Meanwhile we are introduced to a left wing terrorist organisation called The People's Will, who are planning the assassination of the Tsar Alexandra II and who will play a large part in the story. The jump forward in time means we have again moved on to different characters, at least in human terms. Tamara no longer plays a role but her son Mihail, reared on a diet of revenge, takes over the role once played by Alexsei his grandfather. Of course, the vampires themselves have not aged at all and are still circling each other in their strange game of power and revenge.
Iuda is his usual menacing sociopathic self, Zmyeevich still an expert in playing the long game and Dmitry, relatively young and inexperienced in terms of vampires. I don't really want to delve into the plot. There is the whole seeking for power and revenege side to this played by Zmyeevich, we have a number of the key players seeking to kill Iuda for the purposes of revenge and then we have The People's Will hoping to instigate an uprising following the assassination of the Tsar.
All of the threads are inextricably linked with more than one character playing a double role. To quote Blackadder the plot twists and turns like a twisty turny thing and Kent brings it all together seemlessly. The writing is again flawless. The events of the story an expert weave of truth and fiction.
The historical detail is just enough to give you a flavour without overwhelming the story with a flood of detail and trivia that would dilute the impact. The real hook with these stories is the characters themselves. The author manages to pull you in to their story and keeps you involved even with the family members who are no longer involved. I found myself thinking again of Alexsei, who I had misgivings about at the very start but ended up really enjoying reading about - his legacy still lives on here with his son and grandson standing on different sides of the fence. I really enjoyed finding out more about Iuda and gaining an insight into his past - what a delightfully despicable character he is to read, no cardboard cut out villain here.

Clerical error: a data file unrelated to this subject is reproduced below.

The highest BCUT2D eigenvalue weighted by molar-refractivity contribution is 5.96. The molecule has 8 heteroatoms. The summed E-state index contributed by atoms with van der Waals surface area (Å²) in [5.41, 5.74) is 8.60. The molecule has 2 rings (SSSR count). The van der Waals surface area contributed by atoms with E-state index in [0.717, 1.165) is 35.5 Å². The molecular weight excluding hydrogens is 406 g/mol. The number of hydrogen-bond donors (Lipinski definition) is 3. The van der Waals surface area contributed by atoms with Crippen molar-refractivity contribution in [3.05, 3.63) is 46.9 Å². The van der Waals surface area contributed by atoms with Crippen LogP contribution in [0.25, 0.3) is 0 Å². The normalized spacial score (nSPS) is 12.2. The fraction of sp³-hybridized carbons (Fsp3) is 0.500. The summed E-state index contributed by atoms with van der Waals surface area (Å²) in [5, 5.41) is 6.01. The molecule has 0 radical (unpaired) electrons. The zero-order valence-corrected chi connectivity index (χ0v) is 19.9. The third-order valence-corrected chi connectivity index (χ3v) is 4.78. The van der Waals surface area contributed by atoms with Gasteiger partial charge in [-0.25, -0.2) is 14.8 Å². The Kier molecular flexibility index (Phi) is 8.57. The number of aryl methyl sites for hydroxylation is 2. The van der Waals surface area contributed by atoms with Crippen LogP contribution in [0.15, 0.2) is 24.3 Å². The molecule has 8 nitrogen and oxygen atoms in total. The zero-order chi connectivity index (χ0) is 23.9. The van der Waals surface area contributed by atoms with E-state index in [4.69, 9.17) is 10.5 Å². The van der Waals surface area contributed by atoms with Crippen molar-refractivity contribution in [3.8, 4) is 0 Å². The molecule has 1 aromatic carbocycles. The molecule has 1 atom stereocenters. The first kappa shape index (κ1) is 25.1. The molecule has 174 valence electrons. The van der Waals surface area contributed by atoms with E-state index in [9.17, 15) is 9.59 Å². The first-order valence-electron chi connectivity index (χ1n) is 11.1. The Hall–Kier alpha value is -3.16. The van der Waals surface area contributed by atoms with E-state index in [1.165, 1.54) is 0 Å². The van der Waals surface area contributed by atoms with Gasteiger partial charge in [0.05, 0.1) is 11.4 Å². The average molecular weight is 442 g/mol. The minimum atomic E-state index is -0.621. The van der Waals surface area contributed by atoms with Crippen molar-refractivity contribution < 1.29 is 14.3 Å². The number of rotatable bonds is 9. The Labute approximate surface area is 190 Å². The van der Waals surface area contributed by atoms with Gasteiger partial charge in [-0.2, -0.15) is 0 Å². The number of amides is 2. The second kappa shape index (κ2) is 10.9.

I hope that we will be given a similar insight into the all powerful Zmyeevich who, although plays more of a secondary role here, certainly displays just how incredibly powerful he really is.
Editorial Reviews. About the Author. JASPER KENT was born in Worcestershire in , The People's Will: (The Danilov Quintet 4) by [Kent, Jasper]. The People's Will book. Read 16 reviews from the world's largest community for readers. Part historical adventure, part vampire thriller -- the fourth da.
Again, there is an element of horror, these vampires take us back to the old school style of writing. They are evil, they have no compassion or feelings, they smell of rotting flesh - they have no inner conflict whatsoever about taking human life and in fact enjoy the chase and the fear they inflict as much as the feed itself. And, not only are the villains ruthless but so too is the author!
I certainly didn't see some of these twists coming and must confess my jaw dropped more than once. Plus, can I also say that thank goodness Kent has chosen to channel his activities into writing - the means of vampire torture and death that he has come up with alone are enough to make you shudder. His imagination seems to know no bounds! On top of this I really admire the overall scope of the series and the historical content that has been brought into play here. For me this shows real imagination and creativity at its finest.